Skip to content

Getting to know Jenkins pipeline


This section aims to set up a basic pipeline in Jenkins to perform the task and solve the 4th point of the problem statement under Task 1.

Why Pipeline?

Jenkins is, fundamentally, an automation engine that supports several automation patterns. Pipeline adds a powerful set of automation tools onto Jenkins, supporting use cases that span from simple continuous integration to comprehensive CD pipelines. By modeling a series of related tasks, Pipeline has many features:

  • Code: Pipelines are implemented in code and typically checked into source control, giving teams the ability to edit, review, and iterate upon their delivery pipeline.
  • Durable: Pipelines can survive both planned and unplanned restarts of the Jenkins master.
  • Pausable: Pipelines can optionally stop and wait for human input or approval before continuing the Pipeline run.
  • Versatile: Pipelines support complex real-world CD requirements, including the ability to fork/join, loop, and perform work in parallel.
  • Extensible: The Pipeline plugin supports custom extensions to its DSL(Domain Specific Language) and multiple options for integration with other plugins.

Jenkins pipeline Project

I set up Jenkins as mentioned in the Setup of Jenkins section. For building a pipeline for Maven project I followed these steps and also downloaded Maven in my Jenkins VM for all the repositories related to it are present in the system:

  • Click on the New Item from the main dashboard which leads to a different page.

Filled the project name as Jenkins-Maven and choose Maven Project as the project type as it was a Maven based project.

  • Next come's the project configurations page. Here:

  • Under General section:

    • I gave a description of the application being deployed and the purpose of this pipeline.
    • Under the Source Code Management option I checked the Git option and provided the GitHub URL for the project's repository. This option allow's Jenkins to know where to fetch the project from.
  • Under Build Triggers section:
    • I checked the Build whenever a SNAPSHOT dependency is built option to allow automated builds.

I clicked on save to save the configurations.


Jenkinsfile is defined as a utility where the actions that are to be performed on the build can be written in a syntactical format in a file. I followed this official documentation, as it has a simple format with examples.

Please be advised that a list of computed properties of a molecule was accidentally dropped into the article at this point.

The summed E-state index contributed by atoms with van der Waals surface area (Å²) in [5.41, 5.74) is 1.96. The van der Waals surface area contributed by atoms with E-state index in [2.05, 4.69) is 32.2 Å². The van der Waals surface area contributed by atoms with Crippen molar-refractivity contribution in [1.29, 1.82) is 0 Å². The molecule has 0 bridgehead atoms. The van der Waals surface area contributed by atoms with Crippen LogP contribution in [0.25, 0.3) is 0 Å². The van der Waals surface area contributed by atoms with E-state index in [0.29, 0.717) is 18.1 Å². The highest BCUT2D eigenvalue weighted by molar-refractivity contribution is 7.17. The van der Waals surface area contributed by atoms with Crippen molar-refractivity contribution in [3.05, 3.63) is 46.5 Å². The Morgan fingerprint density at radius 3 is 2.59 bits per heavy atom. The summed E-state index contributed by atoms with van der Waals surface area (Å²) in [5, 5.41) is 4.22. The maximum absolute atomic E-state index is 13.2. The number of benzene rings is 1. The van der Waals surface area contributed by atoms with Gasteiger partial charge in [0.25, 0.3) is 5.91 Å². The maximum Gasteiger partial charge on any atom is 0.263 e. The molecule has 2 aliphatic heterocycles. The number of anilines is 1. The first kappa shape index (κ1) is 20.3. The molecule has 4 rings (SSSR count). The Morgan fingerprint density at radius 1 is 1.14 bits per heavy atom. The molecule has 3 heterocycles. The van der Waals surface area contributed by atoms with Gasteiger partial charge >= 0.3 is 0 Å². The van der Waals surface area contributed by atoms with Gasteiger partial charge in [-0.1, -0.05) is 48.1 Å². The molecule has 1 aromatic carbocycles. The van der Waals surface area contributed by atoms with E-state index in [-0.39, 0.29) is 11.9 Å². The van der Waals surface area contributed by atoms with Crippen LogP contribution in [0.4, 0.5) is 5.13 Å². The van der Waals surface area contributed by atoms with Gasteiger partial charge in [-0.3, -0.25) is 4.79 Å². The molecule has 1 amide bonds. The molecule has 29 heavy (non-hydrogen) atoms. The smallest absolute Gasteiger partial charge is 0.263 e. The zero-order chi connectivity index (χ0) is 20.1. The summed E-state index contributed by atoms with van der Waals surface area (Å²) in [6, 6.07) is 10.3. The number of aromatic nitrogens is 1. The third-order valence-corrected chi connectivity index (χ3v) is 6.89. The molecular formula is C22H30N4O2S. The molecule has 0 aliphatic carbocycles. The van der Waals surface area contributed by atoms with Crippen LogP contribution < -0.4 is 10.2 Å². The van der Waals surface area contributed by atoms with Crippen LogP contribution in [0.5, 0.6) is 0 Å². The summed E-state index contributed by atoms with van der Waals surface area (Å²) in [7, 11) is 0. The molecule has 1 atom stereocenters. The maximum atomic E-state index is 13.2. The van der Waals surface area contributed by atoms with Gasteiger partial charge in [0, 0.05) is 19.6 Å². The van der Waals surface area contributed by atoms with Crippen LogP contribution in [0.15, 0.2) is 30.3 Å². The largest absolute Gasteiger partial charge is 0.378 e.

The following are the contents of the Jenkinsfile which executes the pipeline:

pipeline {
    agent any

    stages {
        stage ('Compile Stage') {

            steps {
                withMaven(maven : 'maven_3_5_0') {
                    sh 'mvn clean compile'

        stage ('Testing Stage') {

            steps {
                withMaven(maven : 'maven_3_5_0') {
                    sh 'mvn test'

        stage ('Deployment Stage') {
            steps {
                withMaven(maven : 'maven_3_5_0') {
                    sh 'mvn deploy'
  • The pipeline block constitutes the entire definition of the pipeline.
  • The agent keyword is used to choose the way the Jenkins instance(s) are used to run the pipeline. The any keyword defines that Jenkins should allocate any available agent (an instance of Jenkins/a slave/the master instance) to execute the pipeline. A more thorough explanation can be found here.
  • The stages block houses all the stages that will comprise the various operations to be performed during the execution of the pipeline.
  • The stage block defines the task performed through the Pipeline (e.g. "Build", "Test" and "Deploy" stages)
  • The steps block defines the actions that are to be performed within a particular stage.
  • sh keyword is used to execute shell commands through Jenkins.
  • Lastly, mvn over here stands for maven.

Deploying the files to Production VM

For deploying our files from the Jenkins VM to production VM, I did the SSH Access configuration. I set up an SSH access configuration for Jenkins to be able to perform operations and copy application files onto the Production VM to allow the Jenkins User to log on to the Production VM without entering for a password again and again.

SSH Access Configuration

I referred to this document because the way it is explained is easy to understand.

Step 1: Create the RSA Key Pair

The first step is to create the key pair on the jenkins-infra VM :

ssh-keygen -t rsa

Step 2: Store the Keys and Passphrase

Once I entered the above command, I got a few more questions:

Enter file in which to save the key (/home/.ssh/id_rsa):

I pressed enter here, saving the file to the mentioned path.

Enter passphrase (empty for no passphrase):

I pressed enter because if I have given a passphrase, is then having to type it in each time I use the key pair. After this, I got the public key and private key location.

Step 3: Copy the Public Key

The public key generated above was added to ~/.ssh/authorized_keys on the Production VM.

ssh-copy-id jenkins@

Copying the folder

For copying the target folder of Jenkins-Maven Project from Jenkins VM to production VM, it didn't ask for the password this time:

scp -r /var/lib/jenkins/workspace/Jenkins-Maven/target production@


scp < source > < destination >

In this A is Jenkins VM and B is production VM. To copy a file from B to A while logged into B:

scp -r /path/to/file username@A:/path/to/destination

To copy a file from B to A while logged into A:

scp -r username@B:/path/to/file /path/to/destination